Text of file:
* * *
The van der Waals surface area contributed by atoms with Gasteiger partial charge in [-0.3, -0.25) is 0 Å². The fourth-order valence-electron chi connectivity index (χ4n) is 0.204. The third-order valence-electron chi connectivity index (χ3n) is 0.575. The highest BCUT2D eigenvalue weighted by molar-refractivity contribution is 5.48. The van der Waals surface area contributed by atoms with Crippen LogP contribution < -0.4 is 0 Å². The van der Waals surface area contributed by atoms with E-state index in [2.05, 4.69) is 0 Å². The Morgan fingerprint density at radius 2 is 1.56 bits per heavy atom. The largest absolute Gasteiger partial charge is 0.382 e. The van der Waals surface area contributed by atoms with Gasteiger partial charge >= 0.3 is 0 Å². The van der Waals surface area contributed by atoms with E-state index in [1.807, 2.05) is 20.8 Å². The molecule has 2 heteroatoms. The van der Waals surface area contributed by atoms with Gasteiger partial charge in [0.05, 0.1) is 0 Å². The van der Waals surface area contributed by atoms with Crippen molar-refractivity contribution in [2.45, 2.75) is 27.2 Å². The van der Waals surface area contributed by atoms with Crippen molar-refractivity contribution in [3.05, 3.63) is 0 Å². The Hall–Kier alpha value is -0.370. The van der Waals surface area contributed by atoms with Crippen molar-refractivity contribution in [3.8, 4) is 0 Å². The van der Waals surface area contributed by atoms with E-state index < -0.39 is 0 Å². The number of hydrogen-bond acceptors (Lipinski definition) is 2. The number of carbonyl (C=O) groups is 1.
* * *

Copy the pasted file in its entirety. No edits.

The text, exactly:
The van der Waals surface area contributed by atoms with Gasteiger partial charge in [-0.3, -0.25) is 0 Å². The fourth-order valence-electron chi connectivity index (χ4n) is 0.204. The third-order valence-electron chi connectivity index (χ3n) is 0.575. The highest BCUT2D eigenvalue weighted by molar-refractivity contribution is 5.48. The van der Waals surface area contributed by atoms with Crippen LogP contribution < -0.4 is 0 Å². The van der Waals surface area contributed by atoms with E-state index in [2.05, 4.69) is 0 Å². The Morgan fingerprint density at radius 2 is 1.56 bits per heavy atom. The largest absolute Gasteiger partial charge is 0.382 e. The van der Waals surface area contributed by atoms with Gasteiger partial charge >= 0.3 is 0 Å². The van der Waals surface area contributed by atoms with E-state index in [1.807, 2.05) is 20.8 Å². The molecule has 2 heteroatoms. The van der Waals surface area contributed by atoms with Gasteiger partial charge in [0.05, 0.1) is 0 Å². The van der Waals surface area contributed by atoms with Crippen molar-refractivity contribution in [2.45, 2.75) is 27.2 Å². The van der Waals surface area contributed by atoms with Crippen molar-refractivity contribution in [3.05, 3.63) is 0 Å². The Hall–Kier alpha value is -0.370. The van der Waals surface area contributed by atoms with Crippen molar-refractivity contribution in [3.8, 4) is 0 Å². The van der Waals surface area contributed by atoms with E-state index < -0.39 is 0 Å². The number of hydrogen-bond acceptors (Lipinski definition) is 2. The number of carbonyl (C=O) groups is 1.